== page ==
8. Dan1099

    Dan1099 Dumbing My Process Down

    Aug 7, 2004
    Your bass either has no shielding, or or it's shielding is no longer corrected to ground.
  9. this might sound retarded, but what is shielding?

    i'm absolutely clueless about electronics
  10. Juneau


    Jul 15, 2004
    Dallas, TX.
    That foil looking crap thats inside your electronics cavity and underneath your pickups. From what I gather above, its supposed to be attached to the ground wire that connects under your bridge.
  11. ah, right.

    interestingly enough its stopped doing it temporarily now.

    odd. :/
  12. Juneau


    Jul 15, 2004
    Dallas, TX.
    You prolly just knocked something loose thats not staying as connected as it should. I would just open it up, make sure everything is secure. I believe you can just glue down the shielding, and of course solder any points that might have come loose. If your not comfortable doing that, Id take it someplace though.
  13. avid

    avid born lefty

    Jun 22, 2005
    Ashland, Oregon USA
    Saturday I went to practice and just about lost my mind trying to figure out where the hum was coming from. I finally isolated it down to my Fender Rumble with nothing else connected. I managed to move away from my amp about 10' and get a practice in. Sunday there was no hum. My impression is that my wireless network, usually off when I am practicing, my have been throwing some kind of interference that the Rumble was picking up.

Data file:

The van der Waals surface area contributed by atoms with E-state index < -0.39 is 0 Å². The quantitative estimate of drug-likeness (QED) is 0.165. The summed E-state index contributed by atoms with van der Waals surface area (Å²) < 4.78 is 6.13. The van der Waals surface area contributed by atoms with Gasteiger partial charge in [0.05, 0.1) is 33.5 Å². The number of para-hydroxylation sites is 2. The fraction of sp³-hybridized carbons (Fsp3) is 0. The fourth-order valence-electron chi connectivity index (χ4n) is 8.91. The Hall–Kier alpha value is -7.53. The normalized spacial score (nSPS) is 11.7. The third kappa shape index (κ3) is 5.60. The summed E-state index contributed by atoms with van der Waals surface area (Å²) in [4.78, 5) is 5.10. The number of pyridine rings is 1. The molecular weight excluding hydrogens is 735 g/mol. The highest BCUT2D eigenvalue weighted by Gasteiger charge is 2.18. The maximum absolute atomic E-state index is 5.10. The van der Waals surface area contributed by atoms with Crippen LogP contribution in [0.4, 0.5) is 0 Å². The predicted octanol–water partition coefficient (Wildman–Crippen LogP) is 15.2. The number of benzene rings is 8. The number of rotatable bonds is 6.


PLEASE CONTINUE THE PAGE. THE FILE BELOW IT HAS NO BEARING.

My other possible problem could be that I have a ground loop in my house. It has driven me to distraction with my computer sound system. I solved that problem by not grounding my computer. It seems to me the loop happens more during dry conditions. (and it finally quit raining here in the US PNW, hallelujah!)The issue is that I have separate grounds for my CATV and my house electrical system. The CATV company insists on a separate ground. Even if I wanted to combine them I have no idea where the ground is for my house. I suspect it's buried underneath my garage floor. Ground loop issues are tricky; look in google and you will see that audiophiles are big into solving them.